Article: Presidential Debate Leaves PR Lessons to be Learned

Today I ran across an article on PR News that I thought was very relevant to our age group. The title of the article is “Presidential Debate Leaves PR Lessons to be Learned” and it was written by Jamar Hudson of PR News. 

It can be found at this link:


In this article Mr. Hudson discusses the first debate between President Obama and Mitt Romney. Shortly after the debate Twitter announced that it had been the most tweeted event in U.S. political history. In my opinion this isn’t saying much with how new Twitter is, but its still significant. He went on to mention that it has the fourth most tweets of a televised event ever. Just behind the most recent Grammy’s, MTV’s Video Music Awards and the Super Bowl. It came in with 11.1 million comments. This alone shows the extreme power behind social media tools such as Twitter and Facebook.

This article also talks about the brands that both candidates are presenting in 90 minutes to the entire worlds. In this time they have to market themselves, with their answers as their pitches. These social media channels help project these pitches by creating opportunities for consumer engagement. The ability for consumers to talk about what they were thinking during the debate is huge. It gives the people a chance to spread the word quicker than it has ever been done before. 

Michael Levine said the following about the two candidates results: “This was a victory for Mitt Romney. He was in command and defining,” (President) Obama looked like a man doing some weary duty. It was like he was a cool jazz musician who had stayed at the club a little too late.”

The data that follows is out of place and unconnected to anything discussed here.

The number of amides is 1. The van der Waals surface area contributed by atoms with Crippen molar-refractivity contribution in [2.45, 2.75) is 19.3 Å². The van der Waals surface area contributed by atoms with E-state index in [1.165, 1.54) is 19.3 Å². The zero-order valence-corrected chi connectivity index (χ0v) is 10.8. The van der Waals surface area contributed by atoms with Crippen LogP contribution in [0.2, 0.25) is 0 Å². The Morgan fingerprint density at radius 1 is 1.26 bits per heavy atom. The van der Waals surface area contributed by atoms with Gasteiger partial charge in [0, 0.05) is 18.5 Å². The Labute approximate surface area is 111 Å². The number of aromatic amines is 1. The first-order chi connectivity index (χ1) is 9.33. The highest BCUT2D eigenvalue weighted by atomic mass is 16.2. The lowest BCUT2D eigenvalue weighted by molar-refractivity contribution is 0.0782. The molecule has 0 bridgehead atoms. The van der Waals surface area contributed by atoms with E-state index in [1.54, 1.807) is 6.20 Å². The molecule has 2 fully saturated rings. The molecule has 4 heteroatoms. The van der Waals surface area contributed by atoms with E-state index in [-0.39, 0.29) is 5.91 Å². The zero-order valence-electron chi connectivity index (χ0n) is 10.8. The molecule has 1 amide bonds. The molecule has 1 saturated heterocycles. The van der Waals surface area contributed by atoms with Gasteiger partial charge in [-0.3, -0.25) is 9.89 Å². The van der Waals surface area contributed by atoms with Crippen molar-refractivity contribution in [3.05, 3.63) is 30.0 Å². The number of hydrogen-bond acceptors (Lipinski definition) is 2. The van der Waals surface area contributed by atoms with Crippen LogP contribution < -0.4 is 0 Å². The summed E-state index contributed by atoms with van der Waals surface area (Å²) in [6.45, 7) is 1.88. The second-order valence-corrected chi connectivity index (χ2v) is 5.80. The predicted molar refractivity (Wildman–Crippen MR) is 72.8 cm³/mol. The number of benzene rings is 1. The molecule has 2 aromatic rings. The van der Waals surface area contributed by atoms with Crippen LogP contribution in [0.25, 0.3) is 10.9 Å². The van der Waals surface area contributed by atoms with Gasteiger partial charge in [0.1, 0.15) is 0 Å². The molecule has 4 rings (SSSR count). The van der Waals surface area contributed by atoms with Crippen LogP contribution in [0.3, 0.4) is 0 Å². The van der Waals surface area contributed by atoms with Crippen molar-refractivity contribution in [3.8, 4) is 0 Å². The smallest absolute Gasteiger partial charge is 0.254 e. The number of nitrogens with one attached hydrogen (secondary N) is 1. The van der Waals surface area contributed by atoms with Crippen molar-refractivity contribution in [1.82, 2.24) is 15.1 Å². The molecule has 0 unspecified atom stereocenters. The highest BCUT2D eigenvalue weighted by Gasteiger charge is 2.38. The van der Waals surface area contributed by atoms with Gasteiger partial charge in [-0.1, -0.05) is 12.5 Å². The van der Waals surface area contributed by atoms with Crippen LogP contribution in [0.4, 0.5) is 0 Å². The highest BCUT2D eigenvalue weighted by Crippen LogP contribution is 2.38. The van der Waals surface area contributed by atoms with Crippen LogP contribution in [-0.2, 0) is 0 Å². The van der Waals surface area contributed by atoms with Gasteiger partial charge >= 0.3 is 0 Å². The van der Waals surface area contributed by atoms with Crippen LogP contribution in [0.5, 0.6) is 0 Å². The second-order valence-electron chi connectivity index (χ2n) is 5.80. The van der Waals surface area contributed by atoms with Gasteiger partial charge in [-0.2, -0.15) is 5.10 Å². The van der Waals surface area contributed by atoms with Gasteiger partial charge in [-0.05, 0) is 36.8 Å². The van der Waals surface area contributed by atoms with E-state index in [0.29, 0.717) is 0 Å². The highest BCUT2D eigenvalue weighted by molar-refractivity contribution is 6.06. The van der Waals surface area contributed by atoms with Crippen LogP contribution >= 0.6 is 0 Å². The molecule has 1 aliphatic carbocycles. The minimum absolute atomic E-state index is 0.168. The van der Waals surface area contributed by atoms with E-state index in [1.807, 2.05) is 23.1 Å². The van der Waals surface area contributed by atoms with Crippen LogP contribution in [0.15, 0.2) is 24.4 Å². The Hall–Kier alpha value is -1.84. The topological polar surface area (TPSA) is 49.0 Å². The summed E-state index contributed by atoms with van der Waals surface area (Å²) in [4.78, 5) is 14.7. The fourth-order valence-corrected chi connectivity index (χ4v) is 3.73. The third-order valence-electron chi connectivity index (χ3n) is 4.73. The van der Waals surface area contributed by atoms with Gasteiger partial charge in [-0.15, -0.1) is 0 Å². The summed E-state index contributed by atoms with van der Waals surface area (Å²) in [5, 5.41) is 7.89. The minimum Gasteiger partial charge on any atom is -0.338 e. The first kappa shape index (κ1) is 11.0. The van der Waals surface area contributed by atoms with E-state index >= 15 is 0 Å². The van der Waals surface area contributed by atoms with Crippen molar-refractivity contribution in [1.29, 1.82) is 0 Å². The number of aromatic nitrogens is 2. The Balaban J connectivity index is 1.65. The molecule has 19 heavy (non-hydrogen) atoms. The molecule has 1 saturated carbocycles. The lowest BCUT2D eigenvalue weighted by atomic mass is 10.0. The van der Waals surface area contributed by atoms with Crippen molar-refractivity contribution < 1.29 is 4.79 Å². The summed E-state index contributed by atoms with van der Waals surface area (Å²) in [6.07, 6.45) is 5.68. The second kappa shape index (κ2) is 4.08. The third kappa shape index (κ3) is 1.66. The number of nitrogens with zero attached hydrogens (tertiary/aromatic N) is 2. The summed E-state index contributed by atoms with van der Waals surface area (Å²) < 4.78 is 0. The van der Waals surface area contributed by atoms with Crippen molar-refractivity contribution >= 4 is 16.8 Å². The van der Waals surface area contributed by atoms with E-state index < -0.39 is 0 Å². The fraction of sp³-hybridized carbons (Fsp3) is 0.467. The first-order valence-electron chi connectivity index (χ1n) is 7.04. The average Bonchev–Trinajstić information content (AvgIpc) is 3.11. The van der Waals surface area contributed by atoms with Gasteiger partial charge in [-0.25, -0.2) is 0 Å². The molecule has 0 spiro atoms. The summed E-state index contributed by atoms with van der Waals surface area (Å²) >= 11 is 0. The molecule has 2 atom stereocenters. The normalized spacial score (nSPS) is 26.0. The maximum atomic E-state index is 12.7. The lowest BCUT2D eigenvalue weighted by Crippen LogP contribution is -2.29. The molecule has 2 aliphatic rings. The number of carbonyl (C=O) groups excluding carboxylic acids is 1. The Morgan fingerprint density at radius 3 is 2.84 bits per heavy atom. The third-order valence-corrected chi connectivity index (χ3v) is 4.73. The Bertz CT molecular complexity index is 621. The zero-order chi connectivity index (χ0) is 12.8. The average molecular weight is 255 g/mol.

Since this pitch that Obama put on clearly wasn’t going the way he’d like, his communicators have to revise their plan to fix the problem. They can look to what their audience was saying through social media and other outlets. In this case, it’s important to ride a wave of success already created. 

“I would tell the President that he needs to remind people why they voted for him in the first place,” Levine said. “Romney needs to stay the course that made Wednesday work for him.”

I enjoyed reading this article because it shows how so many different things can relate back to PR. The presidential campaigns are PR campaigns attempting to sway their consumers to vote for them. The candidates can use various outlets such as social media to get through to their desired audience, but they better do it right. One small slip up can cost them the entire election.


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